B. R. Vijayalakshmi

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B. R. Vijayalakshmi
NationalityIndian
OccupationCinematographer, screenwriter, director
Spouse(s)S. Sunil Kumar
Parent(s)B. R. Panthulu (father)

B. R. Vijayalakshmi is an Indian cinematographer. She started her career as an assistant to cinematographer Ashok Kumar and made her feature film debut in 1985 through the Tamil film Chinna Veedu. Known for being Asia's first woman cinematographer, Vijayalakshmi has worked in 22 feature films. In addition to her film career, she has also worked on many Television series. She is known to be the best friend of actress/film maker Suhasini. Suhasini being close childhood friend of B.R.Vijayalakhmi and Manirathnam being a close teenage friend of B.R.Ravi {B.R. Vijayawada Lakshmi's brother} is seen as the reason for Suhasini-Manirthnam'S romantic marriage. Vijay Lakshmi's brother B.R.Ravi is a IIT graduate. He dropped himself into cinema after the demise of his father B.R.Panthulu. Manirathnam has himself stated in his book "Conversations with Manirathnam" that he discovered his passion to cinema only when he made routine chit chat's and film making debates with his friend B.R.Ravi during their early 20's. According to a speech from suhasini, Manirathnam is acclaimed to have assisted only one movie in his life time, which is a B.R.Ravi's Directorial.

Biography[edit]

Vijayalakshmi was born to B. R. Panthulu, a director and producer in South Indian films.[1] Her brother B.R. Ravishankar is a film-maker in Kannada cinema.[1][2] She worked as an interior designer before entering into films. Vijayalakshmi was interested in pursuing a cinematography course in a film school, but was persuaded by cinematographer Ashok Kumar who took her as a camera assistant citing that practical experience would give more exposure to her.[3] She joined Ashok Kumar in the 1980 Tamil film Nenjathai Killathe and continued to work under him for nearly 30 films over a period of three years.[1][2] During this time she did "Clash work" for films such as Kai Kodukkum Kai (1984) and Pillai Nila (1985).[2]

Vijayalakshmi got her break as an independent cinematographer through K. Bhagyaraj's Chinna Veedu in 1985. The film made her Asia's first woman cinematographer.[1][2][4] Between 1985 and 1995, she worked in about 22 films including Aruvadai Naal (1986), Sirai Paravai (1987) and Iniya Uravu Poothathu (1987) for directors like C. V. Sridhar and G. M. Kumar. She also wrote the script for Sangeeth Sivan's Malayalam film Daddy (1992). In 1995, she made her directorial debut through Paattu Padava for which she also wrote the script and handled the cinematography.[5][6] The film was screened at the International Film Festival of India in 1996 and it was well known for the songs tuned by Ilaiyaraaja.[3]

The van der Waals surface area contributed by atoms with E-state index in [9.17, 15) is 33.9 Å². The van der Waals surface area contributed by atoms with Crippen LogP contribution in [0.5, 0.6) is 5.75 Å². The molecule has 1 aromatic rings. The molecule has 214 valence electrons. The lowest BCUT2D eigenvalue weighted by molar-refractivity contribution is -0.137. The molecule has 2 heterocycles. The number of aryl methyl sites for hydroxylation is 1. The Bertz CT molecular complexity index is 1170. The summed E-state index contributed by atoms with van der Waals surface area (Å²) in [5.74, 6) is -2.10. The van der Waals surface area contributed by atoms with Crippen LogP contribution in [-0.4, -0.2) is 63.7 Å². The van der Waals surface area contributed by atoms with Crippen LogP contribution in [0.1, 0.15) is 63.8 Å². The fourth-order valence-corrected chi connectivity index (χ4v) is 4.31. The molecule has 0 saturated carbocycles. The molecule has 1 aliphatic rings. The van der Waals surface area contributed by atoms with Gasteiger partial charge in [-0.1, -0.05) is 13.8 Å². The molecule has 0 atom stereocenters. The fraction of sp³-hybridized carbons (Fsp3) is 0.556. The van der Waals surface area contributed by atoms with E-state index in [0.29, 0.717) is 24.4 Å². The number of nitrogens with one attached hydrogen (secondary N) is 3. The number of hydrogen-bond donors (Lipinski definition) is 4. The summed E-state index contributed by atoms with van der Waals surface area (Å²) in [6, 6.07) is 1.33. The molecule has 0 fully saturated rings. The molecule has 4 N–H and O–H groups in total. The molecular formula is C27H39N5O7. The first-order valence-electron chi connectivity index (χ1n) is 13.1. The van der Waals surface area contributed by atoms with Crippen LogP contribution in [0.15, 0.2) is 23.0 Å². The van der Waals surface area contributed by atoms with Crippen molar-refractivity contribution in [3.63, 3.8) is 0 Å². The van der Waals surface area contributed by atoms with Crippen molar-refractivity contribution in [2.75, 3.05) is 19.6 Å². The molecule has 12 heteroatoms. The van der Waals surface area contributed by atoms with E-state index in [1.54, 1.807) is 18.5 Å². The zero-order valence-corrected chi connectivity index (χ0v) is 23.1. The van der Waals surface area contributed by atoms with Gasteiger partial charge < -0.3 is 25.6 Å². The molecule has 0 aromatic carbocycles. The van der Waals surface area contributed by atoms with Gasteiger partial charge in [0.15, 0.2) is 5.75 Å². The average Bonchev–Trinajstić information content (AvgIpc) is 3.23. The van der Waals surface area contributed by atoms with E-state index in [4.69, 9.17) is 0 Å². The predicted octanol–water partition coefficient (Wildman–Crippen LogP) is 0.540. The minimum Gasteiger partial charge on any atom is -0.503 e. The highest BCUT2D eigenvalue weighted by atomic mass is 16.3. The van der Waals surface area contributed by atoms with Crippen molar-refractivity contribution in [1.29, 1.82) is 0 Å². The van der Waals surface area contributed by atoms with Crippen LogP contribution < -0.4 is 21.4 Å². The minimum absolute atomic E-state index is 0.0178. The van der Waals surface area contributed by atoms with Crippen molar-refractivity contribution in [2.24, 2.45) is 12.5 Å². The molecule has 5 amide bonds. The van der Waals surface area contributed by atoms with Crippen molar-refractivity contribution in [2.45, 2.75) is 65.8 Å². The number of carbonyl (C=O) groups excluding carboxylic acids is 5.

Vijayalakshmi is married to Sunil Kumar, a sound recordist and has a son with him. Post marriage she left films and entered television.[3] Vasantham Colony her first attempt at TV was a children's serial.[1] Maya Machindra (Vijay TV) and Velan (Sun TV) are among the other prominent television series that she has worked in.[5] While directing Velan, she was appointed as the creative head of Saregama, an Indian music company. In September 2005, she became the business head of the TV Software Division of the company.[4]

Partial filmography[edit]

As cinematographer[edit]

As writer[edit]

  • Daddy (1992)
  • Paattu Padava (1995)

As director[edit]

References[edit]

  1. ^ a b c d e "An Interview with B.R. Vijayalakshmi (Cinematographer)". Chennai Online. January 2004. Archived from the original on 2004-01-31. Retrieved 16 May 2015.
  2. ^ a b c d ராஜா, செந்தில் நாதன். "உதிர்ந்தது ஓர் உதிரிப் பூ!". Cinema Express (in Tamil). Retrieved 18 November 2014.
  3. ^ a b c Khajane, Muralidhara (25 August 2011). "The lens view". The Hindu. Retrieved 9 November 2014.
  4. ^ a b Umashanker, Sudha (13 June 2006). "As candid as her lens". The Hindu. Retrieved 9 November 2014.
  5. ^ a b Rangarajan, Malathi (27 March 2000). "Success for the asking". The Hindu. Retrieved 9 November 2014.
  6. ^ Rangarajan, Malathi (2 May 2002). "A winning combination". The Hindu. Retrieved 9 November 2014.